Antigen Presenting Cells (APCs)
377
known receptors are phagocytic receptors
that stimulate ingestion of pathogens. One
of these receptors is the mannose receptor
(MR). The MR is also expressed on DCs,
but not on monocytes or neutrophils. The
MR is a C-type lectin that binds speciFc
arrays of terminal mannose or fucose
residues of glycoproteins and glycolipids,
as they are found on the surface of many
bacteria and some viruses, including the
human immunodeFciency virus (HIV).
Mammalian equivalents contain termi-
nal sialic acid or N-acetylgalactosamine,
which is why the MR recognizes microbes
and not host cells. Bacterial carbohydrates
are also bound by the glucan receptor.
Another receptor is the scavenger receptor
(CD36). Originally, this receptor was found
to bind to aberrant low-density lipoproteins
(LDLs
)tha
tareunab
letobetakenupv
ia
the LDL receptor. Today it is known that
CD36 is involved in removal of old red
blood cells and in recognition and removal
of pathogens.
Moreover, macrophages express several
types of ±c
γ
receptors suitable for bind-
ing the ±c portion of IgG antibodies.
During a humoral response, soluble IgG
molecules coat the microbes and thereby
promote phagocytosis by macrophages.
Host proteins such as IgG that promote
phagocytosis of microorganisms, such as
bacteria, are called
opsonins
.±u
r
the
rop
-
sonins are fragments of the complement
factor C3 and plasma proteins, such as F-
bronectin, Fbrinogen, C-reactive protein,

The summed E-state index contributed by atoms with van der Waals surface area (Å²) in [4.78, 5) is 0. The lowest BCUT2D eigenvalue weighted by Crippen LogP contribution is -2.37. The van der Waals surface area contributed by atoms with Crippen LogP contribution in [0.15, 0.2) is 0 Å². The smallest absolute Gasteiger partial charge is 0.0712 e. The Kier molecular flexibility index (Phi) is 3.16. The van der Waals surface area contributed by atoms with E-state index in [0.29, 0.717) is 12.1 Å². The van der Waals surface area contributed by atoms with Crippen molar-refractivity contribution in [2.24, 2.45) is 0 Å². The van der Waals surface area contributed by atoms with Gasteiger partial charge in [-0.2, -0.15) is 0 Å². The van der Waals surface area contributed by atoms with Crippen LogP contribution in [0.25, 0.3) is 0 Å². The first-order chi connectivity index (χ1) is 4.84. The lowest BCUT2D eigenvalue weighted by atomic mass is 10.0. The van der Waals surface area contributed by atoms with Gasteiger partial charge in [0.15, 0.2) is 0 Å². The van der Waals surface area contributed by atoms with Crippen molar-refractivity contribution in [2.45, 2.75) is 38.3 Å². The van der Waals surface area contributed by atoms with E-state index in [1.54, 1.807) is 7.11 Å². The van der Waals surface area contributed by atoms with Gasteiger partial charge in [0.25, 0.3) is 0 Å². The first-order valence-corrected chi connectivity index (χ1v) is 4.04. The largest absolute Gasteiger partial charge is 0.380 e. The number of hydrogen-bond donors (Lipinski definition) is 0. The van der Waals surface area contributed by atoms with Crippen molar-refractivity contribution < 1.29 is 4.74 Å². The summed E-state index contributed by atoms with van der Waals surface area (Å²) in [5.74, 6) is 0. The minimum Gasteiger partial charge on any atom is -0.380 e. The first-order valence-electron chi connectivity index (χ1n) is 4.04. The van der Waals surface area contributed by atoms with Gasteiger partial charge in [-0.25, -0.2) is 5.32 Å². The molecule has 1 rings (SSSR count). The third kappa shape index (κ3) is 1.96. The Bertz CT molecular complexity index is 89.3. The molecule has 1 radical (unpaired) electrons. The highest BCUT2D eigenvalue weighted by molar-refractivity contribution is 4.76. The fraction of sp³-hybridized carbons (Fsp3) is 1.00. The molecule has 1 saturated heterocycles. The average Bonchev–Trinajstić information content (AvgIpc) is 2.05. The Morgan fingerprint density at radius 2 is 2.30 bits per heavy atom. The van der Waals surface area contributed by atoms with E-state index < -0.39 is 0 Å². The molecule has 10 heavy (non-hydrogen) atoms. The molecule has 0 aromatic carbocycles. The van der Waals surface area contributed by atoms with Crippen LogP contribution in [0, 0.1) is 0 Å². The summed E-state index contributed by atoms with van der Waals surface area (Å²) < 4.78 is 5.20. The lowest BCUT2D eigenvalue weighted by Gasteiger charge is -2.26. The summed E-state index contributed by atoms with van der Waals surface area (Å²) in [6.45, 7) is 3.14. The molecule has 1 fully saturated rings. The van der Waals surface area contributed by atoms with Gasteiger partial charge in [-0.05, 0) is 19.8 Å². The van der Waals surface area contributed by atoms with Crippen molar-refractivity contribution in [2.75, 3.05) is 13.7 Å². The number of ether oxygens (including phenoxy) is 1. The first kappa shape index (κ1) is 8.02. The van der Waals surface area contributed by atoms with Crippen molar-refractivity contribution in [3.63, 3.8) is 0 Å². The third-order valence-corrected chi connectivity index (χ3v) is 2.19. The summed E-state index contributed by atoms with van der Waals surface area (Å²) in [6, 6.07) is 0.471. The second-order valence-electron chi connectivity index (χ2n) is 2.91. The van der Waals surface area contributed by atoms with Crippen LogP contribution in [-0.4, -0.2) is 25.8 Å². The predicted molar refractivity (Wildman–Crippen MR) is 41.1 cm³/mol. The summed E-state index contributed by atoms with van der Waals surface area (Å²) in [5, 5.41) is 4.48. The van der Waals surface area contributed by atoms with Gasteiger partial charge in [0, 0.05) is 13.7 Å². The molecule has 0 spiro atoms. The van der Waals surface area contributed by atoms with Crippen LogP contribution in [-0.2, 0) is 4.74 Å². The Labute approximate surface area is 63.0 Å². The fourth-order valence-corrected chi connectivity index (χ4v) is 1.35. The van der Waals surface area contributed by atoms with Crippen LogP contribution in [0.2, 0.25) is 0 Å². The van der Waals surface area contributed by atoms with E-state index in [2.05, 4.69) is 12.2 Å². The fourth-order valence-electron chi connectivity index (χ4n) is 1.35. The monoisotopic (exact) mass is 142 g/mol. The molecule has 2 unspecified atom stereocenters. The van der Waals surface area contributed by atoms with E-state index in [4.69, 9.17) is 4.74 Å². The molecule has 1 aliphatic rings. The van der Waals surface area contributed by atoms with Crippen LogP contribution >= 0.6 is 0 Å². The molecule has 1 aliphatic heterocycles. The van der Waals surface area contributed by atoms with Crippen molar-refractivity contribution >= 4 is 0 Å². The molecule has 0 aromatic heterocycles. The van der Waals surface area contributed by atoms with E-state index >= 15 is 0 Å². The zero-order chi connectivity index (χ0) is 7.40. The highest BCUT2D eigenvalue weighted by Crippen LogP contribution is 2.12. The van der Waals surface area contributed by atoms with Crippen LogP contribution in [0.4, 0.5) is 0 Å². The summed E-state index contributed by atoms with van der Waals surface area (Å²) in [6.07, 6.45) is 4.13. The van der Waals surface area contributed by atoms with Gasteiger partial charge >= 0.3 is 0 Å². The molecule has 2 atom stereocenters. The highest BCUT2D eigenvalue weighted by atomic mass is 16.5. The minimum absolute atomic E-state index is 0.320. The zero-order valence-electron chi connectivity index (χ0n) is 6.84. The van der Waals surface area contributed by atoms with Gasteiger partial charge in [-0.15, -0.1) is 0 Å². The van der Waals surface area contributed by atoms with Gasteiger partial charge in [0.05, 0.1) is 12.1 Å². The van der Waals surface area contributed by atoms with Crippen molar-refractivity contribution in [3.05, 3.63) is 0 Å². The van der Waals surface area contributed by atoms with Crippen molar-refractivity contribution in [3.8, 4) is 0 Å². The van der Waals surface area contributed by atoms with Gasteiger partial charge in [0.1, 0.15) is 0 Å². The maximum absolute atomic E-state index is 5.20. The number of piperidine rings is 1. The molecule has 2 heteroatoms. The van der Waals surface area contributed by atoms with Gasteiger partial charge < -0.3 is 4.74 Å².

or the mannose-binding lectin. They coat
microbes early in the course of an infec-
tion before speciFc antibodies are available
and bind to receptors, such as the integrins
α
v
β
3
and Mac-1 (CD11b/CD18).
A third class of receptors that binds
microbial components induces effector
molecules that mediate initiation of an in-
nate immune response. The best-deFned
activation pathway of this type is triggered
through the family of Toll-like receptors.
The name for these receptors reflects the
fact that their extracellular regions are ho-
mologous to the protein Toll of the fruit fly
Drosophila. In this invertebrate, Toll trig-
gers the production of antifungal peptides
in response to fungal infection. In mam-
mals, a Toll-family protein called
Toll-like
receptor 4
, or TLR-4, signals the presence
of the gram-negative cell-wall component
LPS, also named
endotoxin
.Thepo
lysac
-
charide moieties of LPS vary strongly
between bacterial strains and are major
antigens in inducing an adaptive immune
response. The lipid moiety, by contrast,
is conserved and is a good example of a
molecular pattern recognized by the innate
immune system.
The LPS recognition system of macro-
phages consists of 3 components: (1) a
plasma protein, termed
LPS–binding pro-
tein
(LBP); (2) CD14, which binds LPS
boundtoLBP
;and(3
)TLR
-4
,thes
igna
l
-
transducing receptor. Circulating LPS is
captured by LBP, whereupon the LPS-LBP
protein binds to CD14. Upon dissociation
of LBP, LPS-CD14 engages TLR-4 lead-
ing to activation of the macrophage. This
is accomplished via a signal transduction
pathway sharing structural homology with
the type-I IL-1 receptor pathway. Both IL-1
and LPS stimulate activation of the tran-
scription factor N±-
κ
B, leading to cytokine
secretion and activation of inflammation.
Another mammalian Toll-like receptor,
TLR-2, signals the presence of another
set of bacterial components that mainly
include proteoglycans of gram-positive
bacteria. TLR-2 and TLR-4 induce similar
but distinct signals. Macrophages are also
able to sense the intracellular presence
of bacterial DNA. Bacterial DNA con-
tains
unmethylated
cytidine–guanidine
sequences, the so-called CpG nucleotides.
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